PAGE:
The following post operative complications were the main inspiration for us to share our story. We hope this information will help others navigate through difficulties in the post op period:
At 1:30 a.m. Munch was sleeping between our pillows like she usually does, and out of nowhere she darted out of bed and looked angry. I gave her pain medication 30 minutes early thinking she was restless from pain. I brought her back to bed and caressed her head her until she fell back to sleep. She repeated the same stunt out of bed around 6:30 a.m., but no medications were due. Then at 10:15 a.m. she went to use her litter box, and while she was in there she went crazy as if she was in a cat fight with herself. I tried to console her as I took her out of the cat box; she was covered in litter at this point with litter in her eyes and mouth. I was completely horrified since this was the first time she had ever acted out like this. I called the hospital and by the time I was told to bring her in, Munch managed to rip off five claws from her back paws. I brought her into the ER and she needed x-rays of her bloody paws to determine whether she had damaged the bone and needed amputations of any digits. I couldn’t help but think, “how much more of her do we have to remove?” Thankfully, removal of the claws and wound care was what she needed. We were sent home with Trazodone (a sedative) to keep her calm, and arrived home around 9:00 p.m.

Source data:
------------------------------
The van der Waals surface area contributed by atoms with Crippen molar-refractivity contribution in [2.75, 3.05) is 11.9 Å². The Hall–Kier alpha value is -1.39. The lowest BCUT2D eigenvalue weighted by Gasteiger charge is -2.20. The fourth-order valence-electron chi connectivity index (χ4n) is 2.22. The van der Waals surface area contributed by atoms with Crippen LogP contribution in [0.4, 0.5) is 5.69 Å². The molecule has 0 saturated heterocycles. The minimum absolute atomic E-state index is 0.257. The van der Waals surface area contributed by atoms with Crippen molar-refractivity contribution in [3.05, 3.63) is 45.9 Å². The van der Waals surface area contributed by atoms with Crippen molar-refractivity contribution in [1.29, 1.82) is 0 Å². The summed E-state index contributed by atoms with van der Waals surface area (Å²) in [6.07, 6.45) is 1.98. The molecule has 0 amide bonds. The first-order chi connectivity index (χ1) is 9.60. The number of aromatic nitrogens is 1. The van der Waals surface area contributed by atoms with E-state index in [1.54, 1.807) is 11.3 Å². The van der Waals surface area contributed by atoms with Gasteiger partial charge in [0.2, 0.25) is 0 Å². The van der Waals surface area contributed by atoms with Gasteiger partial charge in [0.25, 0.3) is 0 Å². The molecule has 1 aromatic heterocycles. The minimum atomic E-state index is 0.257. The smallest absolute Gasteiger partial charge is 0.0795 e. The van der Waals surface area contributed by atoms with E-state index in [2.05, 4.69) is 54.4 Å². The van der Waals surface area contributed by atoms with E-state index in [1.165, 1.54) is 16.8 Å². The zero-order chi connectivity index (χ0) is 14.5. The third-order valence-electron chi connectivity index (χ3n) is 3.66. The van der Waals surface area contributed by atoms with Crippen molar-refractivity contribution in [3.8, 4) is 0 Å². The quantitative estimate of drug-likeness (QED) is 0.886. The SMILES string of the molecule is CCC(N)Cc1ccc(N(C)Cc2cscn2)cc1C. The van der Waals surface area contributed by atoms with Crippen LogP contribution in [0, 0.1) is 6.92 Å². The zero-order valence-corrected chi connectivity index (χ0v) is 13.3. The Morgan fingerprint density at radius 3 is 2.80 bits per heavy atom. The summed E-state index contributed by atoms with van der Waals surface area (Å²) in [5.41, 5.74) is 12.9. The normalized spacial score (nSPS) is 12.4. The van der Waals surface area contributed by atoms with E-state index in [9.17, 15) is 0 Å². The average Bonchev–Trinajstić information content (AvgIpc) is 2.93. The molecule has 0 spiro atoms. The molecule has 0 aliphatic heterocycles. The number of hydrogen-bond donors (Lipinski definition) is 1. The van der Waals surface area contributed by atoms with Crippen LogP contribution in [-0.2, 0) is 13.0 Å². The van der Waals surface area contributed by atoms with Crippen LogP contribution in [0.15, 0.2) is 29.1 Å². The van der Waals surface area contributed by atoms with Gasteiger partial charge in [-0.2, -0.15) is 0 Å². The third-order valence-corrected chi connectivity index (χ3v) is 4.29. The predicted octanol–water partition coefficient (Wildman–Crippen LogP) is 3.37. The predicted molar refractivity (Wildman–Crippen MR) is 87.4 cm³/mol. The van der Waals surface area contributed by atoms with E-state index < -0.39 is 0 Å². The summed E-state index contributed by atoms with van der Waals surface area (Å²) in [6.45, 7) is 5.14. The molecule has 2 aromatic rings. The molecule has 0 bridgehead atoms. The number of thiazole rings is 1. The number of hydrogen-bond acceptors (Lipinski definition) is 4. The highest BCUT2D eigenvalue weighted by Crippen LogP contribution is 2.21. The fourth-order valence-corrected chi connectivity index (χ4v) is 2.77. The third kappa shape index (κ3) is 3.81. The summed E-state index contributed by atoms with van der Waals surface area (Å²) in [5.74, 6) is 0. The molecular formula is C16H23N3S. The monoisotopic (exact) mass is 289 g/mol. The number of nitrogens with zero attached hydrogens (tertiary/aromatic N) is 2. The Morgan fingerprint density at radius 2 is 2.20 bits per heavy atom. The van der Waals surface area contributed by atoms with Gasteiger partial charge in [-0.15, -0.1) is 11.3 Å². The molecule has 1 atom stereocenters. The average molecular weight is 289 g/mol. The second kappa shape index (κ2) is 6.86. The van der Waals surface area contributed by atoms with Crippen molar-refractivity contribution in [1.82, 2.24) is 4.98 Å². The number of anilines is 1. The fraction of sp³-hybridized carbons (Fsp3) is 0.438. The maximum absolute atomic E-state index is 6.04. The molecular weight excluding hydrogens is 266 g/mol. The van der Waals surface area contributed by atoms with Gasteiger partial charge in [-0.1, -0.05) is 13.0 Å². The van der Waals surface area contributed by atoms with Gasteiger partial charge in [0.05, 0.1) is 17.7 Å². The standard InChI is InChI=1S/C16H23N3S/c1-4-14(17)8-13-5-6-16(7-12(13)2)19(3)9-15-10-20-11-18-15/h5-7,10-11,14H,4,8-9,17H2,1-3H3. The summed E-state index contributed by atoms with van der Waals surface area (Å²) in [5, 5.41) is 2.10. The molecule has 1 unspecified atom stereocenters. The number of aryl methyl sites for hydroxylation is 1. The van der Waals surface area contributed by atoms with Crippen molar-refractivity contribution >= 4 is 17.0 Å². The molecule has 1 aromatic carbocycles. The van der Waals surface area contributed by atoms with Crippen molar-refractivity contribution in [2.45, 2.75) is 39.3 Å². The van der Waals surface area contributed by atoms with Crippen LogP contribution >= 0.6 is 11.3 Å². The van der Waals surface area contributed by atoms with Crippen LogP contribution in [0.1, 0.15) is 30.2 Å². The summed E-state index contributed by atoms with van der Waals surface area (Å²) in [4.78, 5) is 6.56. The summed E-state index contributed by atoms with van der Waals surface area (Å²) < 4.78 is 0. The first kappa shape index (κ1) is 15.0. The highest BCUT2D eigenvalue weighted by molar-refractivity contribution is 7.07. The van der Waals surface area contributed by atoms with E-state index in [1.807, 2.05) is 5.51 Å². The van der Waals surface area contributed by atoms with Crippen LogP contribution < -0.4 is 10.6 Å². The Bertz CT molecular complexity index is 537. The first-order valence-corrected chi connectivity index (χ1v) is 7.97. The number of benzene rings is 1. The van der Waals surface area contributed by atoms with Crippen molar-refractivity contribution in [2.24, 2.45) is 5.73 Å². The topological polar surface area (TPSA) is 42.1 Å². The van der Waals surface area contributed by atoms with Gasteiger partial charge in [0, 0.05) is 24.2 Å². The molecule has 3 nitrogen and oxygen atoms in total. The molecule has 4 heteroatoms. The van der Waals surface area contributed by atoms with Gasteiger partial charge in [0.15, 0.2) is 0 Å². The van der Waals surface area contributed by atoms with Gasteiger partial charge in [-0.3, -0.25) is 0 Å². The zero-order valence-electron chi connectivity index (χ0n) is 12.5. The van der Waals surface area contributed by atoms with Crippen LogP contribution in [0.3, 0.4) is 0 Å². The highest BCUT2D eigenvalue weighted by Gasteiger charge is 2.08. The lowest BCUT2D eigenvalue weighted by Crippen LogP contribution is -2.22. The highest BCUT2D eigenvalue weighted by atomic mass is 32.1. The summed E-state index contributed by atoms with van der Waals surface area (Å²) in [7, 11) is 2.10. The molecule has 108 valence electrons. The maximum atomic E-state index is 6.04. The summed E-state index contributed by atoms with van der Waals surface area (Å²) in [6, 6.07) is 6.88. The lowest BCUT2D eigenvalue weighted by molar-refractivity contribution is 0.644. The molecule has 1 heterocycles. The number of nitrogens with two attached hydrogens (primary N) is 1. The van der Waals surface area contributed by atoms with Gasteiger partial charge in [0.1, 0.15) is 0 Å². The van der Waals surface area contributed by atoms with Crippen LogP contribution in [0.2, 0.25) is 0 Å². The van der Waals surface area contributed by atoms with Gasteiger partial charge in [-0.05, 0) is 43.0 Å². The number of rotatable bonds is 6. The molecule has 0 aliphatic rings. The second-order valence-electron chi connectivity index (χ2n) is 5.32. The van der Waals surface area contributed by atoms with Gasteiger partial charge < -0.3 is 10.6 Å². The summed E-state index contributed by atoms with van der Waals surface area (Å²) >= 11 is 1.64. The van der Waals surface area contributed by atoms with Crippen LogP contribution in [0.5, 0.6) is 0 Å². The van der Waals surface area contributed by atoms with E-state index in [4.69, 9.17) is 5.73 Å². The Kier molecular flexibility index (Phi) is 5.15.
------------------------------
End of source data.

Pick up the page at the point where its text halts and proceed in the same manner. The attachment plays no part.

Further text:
Once the sedation wore off from the ER visit, Munch was back to growling, screaming, and fighting herself. Around 2:00 a.m., we made yet another trip to the ER. Since she was a harm to herself, tranquilizer was needed. The doctors couldn’t figure out whether she was having a bad reaction to the pain medications or experiencing phantom limb pain. They put her on Gabapentin which helps with nerve pain, and applied a Fentanyl patch near her incision site for sustained pain relief. By morning she seemed to have calmed down but was still anxious, so we had to be present in order for her to eat and relax. Four days later, she was discharged; she adjusted to her new medication regimen and has been doing well ever since.
Takeaways from this experience:
Munch’s surgeon informed us that phantom limb pain post amputation is apparently uncommon in cats. She expressed that this was the first cat with phantom limb pain she had encountered during her lengthy career.
For anyone reading, here is a list of the signs & symptoms Munch exhibited:
- Anxiety attacks, acting out while no stimulus was present
- Screaming as if she was in a catfight, completely unprovoked
- Growling and hissing
- Erratic movements
- Ripping off claws during an anxiety attack
- Scratching abdomen with back paws (photo below)
- Rapid heart beat (felt when picking her up)
- Drooling (I was concerned she was having a neurological issue, but actual pain was the cause)